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Forests - Invasive Species

Whether they are called invasive, nonnative alien, exotic, or nonindigenous, introduced species are those that evolved elsewhere and have been purposely or accidentally relocated . While some species have invaded habitats on their own (e.g., migrating wildlife, plants and animals rafting on floating debris), human exploration and colonization have dramatically increased the diversity and scale of invasions by exotic species. Introduced species often find no natural enemies in their new habitat and therefore spread easily and quickly.

Invasive species represent a threat to our forests. Plants such as dog-strangling vine, garlic mustard, and common buckthorn spread quickly in the understory and diminish the forests’ resiliency and health.

Common Buckthorn

Garlic Mustard

Dog Strangling Vine


Giant Hogweed

Russian/Autumn Olive

Insects

Common Buckthorn (Rhamnus cathartica)
Common Buckthorn
Common Buckthorn
  • Native to Europe
  • Also called European buckthorn
  • Naturalized in much of Southern Ontario
  • First introduced as an ornamental shrub
  • Produces seed at a young age
  • Prolific seed production, dispersed by birds
  • Resprouts from cut stumps
  • Usually successful with repeated control measures

    Common Buckthorn Fact Sheet (PDF - 5MB)


Videos: Invasive Species Hunter (Youtube)

Join Nate the Invasive Species Hunter as he looks for Southern Ontario's highly invasive species. He'll show you how to manage and control common buckthorn on your property.

Youtube Link

   

 

Youtube Link

 

Garlic Mustard (Alliaria petiolata)
  • Native to Europe, introduced to North America in late 1800's for medicinal use and as a green vegetable
  • Hamilton, Toronto and Ottawa are the main areas of abundance for the species
  • Produces a garlic odour when its leaves are crushed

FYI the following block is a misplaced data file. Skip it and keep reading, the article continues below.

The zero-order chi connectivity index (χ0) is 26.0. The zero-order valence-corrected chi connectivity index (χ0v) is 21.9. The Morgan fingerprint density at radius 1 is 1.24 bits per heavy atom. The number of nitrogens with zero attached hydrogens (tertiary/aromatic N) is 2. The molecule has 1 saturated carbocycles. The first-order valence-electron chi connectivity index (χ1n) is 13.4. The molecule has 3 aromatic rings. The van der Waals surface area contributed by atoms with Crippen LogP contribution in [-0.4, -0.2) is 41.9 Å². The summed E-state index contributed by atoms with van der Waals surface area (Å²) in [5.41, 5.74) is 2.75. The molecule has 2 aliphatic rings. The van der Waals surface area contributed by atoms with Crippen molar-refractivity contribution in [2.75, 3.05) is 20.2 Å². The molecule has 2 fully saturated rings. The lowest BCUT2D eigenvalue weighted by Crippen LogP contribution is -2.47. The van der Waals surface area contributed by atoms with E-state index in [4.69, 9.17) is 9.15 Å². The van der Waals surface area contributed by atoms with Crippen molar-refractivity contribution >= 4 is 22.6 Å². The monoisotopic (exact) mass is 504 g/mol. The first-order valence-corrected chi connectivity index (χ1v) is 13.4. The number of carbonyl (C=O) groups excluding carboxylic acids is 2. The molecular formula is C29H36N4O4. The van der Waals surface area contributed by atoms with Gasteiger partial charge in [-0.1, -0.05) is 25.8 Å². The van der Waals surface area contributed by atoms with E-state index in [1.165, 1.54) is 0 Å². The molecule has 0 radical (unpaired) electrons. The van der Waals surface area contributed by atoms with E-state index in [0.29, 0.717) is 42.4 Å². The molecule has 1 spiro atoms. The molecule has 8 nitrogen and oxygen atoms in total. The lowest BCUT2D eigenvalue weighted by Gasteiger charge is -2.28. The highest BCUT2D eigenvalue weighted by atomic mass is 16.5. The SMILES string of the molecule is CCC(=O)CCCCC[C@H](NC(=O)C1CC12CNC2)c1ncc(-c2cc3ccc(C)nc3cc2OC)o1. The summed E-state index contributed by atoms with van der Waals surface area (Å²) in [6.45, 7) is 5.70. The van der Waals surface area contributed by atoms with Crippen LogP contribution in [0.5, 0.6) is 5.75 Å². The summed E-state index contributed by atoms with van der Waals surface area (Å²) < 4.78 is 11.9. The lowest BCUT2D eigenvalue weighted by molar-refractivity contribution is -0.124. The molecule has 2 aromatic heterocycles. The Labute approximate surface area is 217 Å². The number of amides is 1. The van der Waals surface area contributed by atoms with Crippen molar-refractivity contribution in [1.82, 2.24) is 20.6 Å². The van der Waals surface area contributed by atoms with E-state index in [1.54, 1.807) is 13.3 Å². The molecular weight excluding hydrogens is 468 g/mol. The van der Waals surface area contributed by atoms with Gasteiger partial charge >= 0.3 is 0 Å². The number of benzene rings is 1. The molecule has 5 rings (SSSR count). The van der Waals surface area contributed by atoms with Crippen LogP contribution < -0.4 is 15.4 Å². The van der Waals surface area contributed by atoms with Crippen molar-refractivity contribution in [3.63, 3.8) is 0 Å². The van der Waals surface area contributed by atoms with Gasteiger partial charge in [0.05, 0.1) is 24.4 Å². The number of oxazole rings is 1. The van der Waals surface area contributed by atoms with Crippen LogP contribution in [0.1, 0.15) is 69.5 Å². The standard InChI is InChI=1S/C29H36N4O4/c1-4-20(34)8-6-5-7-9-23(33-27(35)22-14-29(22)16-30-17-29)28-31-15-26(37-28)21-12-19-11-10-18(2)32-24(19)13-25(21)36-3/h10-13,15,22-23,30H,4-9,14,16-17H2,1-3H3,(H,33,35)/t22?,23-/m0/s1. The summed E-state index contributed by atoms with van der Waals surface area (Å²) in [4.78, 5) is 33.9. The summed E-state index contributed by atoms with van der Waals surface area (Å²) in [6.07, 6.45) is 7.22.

• Commonly found in woodlots, urban areas, and roadsides
  • Garlic mustard reproduces by seed production only
  • Forms monocultures and displaces native spring flora
  • A biennial plant (flowers every 2nd year)
  • Forms monocultures and displaces native spring flora
  • Success with control measures

    Garlic mustard Fact Sheet (PDF- 5MB)


Garlic Mustard
Garlic Mustard


Dog-strangling vine (Cynanchum rossicum)
Dog-strangling vine
Dog-strangling vine


  • Native to Europe, brought to North America n late 1800's
  • Possibly introduced to Ontario from the Experimental Farm in Ottawa as research plot escapee during testing in WWII as a possible filler for lifejackets
  • Member of the Milkweed family, reproduces by windborne seed and spreading underground rhizomes
  • Forms dense mats
  • Quickly becoming a problematic species in Southern Ontario first noticed by CLOCA in 1997
  • Difficult to control

    Dog Strangling Vine Fact Sheet (PDF - 5MB)
Giant hogweed (Heracleum mantegazzianum)
  • Native to Asia, brought to North America as ornamental plant
  • Often found in floodplains, wet soils, and roadsides
  • Can reach heights of 2.5 - 5 metres tall, each plant can produce 100,000 seeds
  • Due to its large stature it can outcompete native plants by over shading them and spreading aggressively by way of seed dispersal
  • Very similar to the native Cow Parsnip (Heracleum lanatum)
  • Represents a significant public health hazard
  • Sap reacts on skin with exposure to sunlight
  • Contact with sap can cause painful burning blisters within 24 – 48 hours, contact after contact and can cause can lead to scarring. Contact with eyes can cause permanent blindness
  • Not yet a major problem in Durham with few occurrences. Spreading quickly in Southwestern Ontario, Halton Region, recently discovered in Ottawa Valley/ Renfrew County


    If You Become Exposed:


hogweed
Giant Hogweed

Russian /Autumn Olive (Elaeagnus angustifolia/Elaeagnus umbellate)
russianolive
Russian Olive (E. angustifolia)

  • Originally from Asia and was introduced in the late 1800’s
  • Grows 5 -7 metres tall as a shrub or tree. It produces small fruit and seeds are spread by bird
  • Autumn olive is from eastern Asia
  • Can fix nitrogen through its roots allowing it to grow in poor soils
autumnolive
Autumn Olive (E. embellate)
Insects
Insect species that are threatening our forest health but have not yet been located within this region are the Asian Longhorned Beetle (Anoplophora glabripennis) and the Emerald Ash Borer (Agrilus planipennis) . The Asian Longhorned Beetle has been found in Toronto and Vaughan. Emerald Ash Borer was first observed in 2002 and has since spread throughout Southwestern Ontario. Although it has yet to be found in the region, it has been identified in Toronto and Pickering.

The Canadian Food Inspection Agency (CFIA) is the lead agency when it comes to these two invasive insects. If you think you have discovered either of these insects on your property, please call your local CFIA office.

Asian Longhorned Beetle
Asian Longhorned Beetle
Emerald Ash Borer
Emerald Ash Borer
For additional information on invasive species visit the Streams and Wetlands sections.
   
 
 
 

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